Davidoff describes the “troubles” that face the Yankees, and it’s kind of comical when you look at it from a small market standpoint.
The Yankees, sore from a 2013 season in which they put up their worst winning percentage since 1992 and saw their attendance and television ratings plummet, aggressively signed free agents — most prominently Carlos Beltran, Jacoby Ellsbury and Brian McCann as well as re-signing Hiroki Kuroda — to put themselves in serious jeopardy of going over $189 million. Independent arbitrator Fredric Horowitz’s 162-game suspension of Alex Rodriguez restored the Yankees’ chances of financial salvation once more, but only if they don’t get Tanaka.
They’re at $170.058 million with 18 players plus A-Rod signed, and when you factor in the $11 million that must be included for benefits and $5 million for in-season call-ups, that leaves the Yankees with virtually no money to add a veteran reliever, let alone Tanaka. But if they somehow find a taker for Ichiro Suzuki and his $6.5 million, and if Brett Gardner and his $5.6 million salary end up elsewhere in a trade? Then they probably could have fit Tanaka and stayed below $189 million under the old rules. Not now.
To recap: on the Pirates side, fans are hoping that a top veteran pitcher returns, and maybe one big free agent could be added. On the Yankees side, they brought back their veteran pitcher, signed three of the top free agents, but they’re disappointed that they can’t afford the top pitcher on the market, plus a veteran reliever, without having to pay luxury tax.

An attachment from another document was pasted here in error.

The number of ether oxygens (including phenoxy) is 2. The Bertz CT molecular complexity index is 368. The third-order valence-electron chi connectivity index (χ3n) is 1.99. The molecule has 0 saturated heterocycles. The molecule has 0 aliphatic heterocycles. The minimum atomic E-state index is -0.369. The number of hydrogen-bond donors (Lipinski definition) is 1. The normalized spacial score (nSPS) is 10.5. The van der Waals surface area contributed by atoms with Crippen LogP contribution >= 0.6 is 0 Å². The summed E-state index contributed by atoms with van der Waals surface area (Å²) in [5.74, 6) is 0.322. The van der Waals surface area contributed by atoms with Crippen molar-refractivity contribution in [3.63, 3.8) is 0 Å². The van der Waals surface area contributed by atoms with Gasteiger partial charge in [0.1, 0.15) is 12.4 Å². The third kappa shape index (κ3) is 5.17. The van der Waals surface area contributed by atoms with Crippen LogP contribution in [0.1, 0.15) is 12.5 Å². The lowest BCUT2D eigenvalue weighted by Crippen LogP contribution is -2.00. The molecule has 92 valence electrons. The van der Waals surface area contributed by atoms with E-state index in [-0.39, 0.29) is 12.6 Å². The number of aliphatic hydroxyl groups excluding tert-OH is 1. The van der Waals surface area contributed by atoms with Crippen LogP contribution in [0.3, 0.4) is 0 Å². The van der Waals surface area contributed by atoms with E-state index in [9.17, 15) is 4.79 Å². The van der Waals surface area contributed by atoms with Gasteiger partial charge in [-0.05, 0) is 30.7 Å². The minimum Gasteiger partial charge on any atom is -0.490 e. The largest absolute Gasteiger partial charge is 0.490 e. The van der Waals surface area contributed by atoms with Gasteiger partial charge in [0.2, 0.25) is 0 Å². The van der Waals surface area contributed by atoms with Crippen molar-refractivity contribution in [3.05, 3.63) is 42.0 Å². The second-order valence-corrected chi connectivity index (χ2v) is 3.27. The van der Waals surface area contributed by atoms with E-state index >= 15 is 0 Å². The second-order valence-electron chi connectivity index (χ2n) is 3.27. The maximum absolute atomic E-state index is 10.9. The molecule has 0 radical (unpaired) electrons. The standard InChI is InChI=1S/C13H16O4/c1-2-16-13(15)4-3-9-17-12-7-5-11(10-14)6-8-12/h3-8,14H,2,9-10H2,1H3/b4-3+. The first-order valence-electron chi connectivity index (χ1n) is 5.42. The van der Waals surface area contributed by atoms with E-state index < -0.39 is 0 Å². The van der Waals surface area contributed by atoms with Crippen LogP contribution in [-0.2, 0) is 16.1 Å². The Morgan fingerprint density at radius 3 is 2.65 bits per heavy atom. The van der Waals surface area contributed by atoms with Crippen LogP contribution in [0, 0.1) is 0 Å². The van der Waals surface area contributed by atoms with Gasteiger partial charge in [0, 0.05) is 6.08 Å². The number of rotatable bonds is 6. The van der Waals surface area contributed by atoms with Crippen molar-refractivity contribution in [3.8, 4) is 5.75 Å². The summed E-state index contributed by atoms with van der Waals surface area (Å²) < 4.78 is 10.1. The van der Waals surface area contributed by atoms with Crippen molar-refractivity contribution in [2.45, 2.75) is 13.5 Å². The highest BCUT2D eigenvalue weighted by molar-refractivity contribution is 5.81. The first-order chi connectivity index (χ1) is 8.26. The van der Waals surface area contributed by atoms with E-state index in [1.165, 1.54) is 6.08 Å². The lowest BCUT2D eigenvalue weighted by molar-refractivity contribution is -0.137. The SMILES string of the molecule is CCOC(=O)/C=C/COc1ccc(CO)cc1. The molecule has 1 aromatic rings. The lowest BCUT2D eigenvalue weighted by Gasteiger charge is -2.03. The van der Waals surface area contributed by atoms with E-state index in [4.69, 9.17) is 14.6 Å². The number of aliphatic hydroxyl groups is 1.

Olney and Sullivan had good comparisons to illustrate the difference between the “haves” and the “have-nots”. But I think that summary by Davidoff unintentionally showed the difference between the two sides the best. Pretty much every small market team would be satisfied with one big free agent signing, or just keeping one of their most reliable starting pitchers. Most small market teams don’t see that happen. But when you’re a big market team, that’s just the norm.
Links and Notes
**The 2014 Prospect Guide is now available. You can purchase your copy here, and read about every prospect in the Pirates’ system. The book includes our top 50 prospects, as well as future potential ratings for every player.
**We have been releasing our top 20 prospects for the 2014 season, and this week we started the top 10. Today the countdown resumed with #9 – Luis Heredia.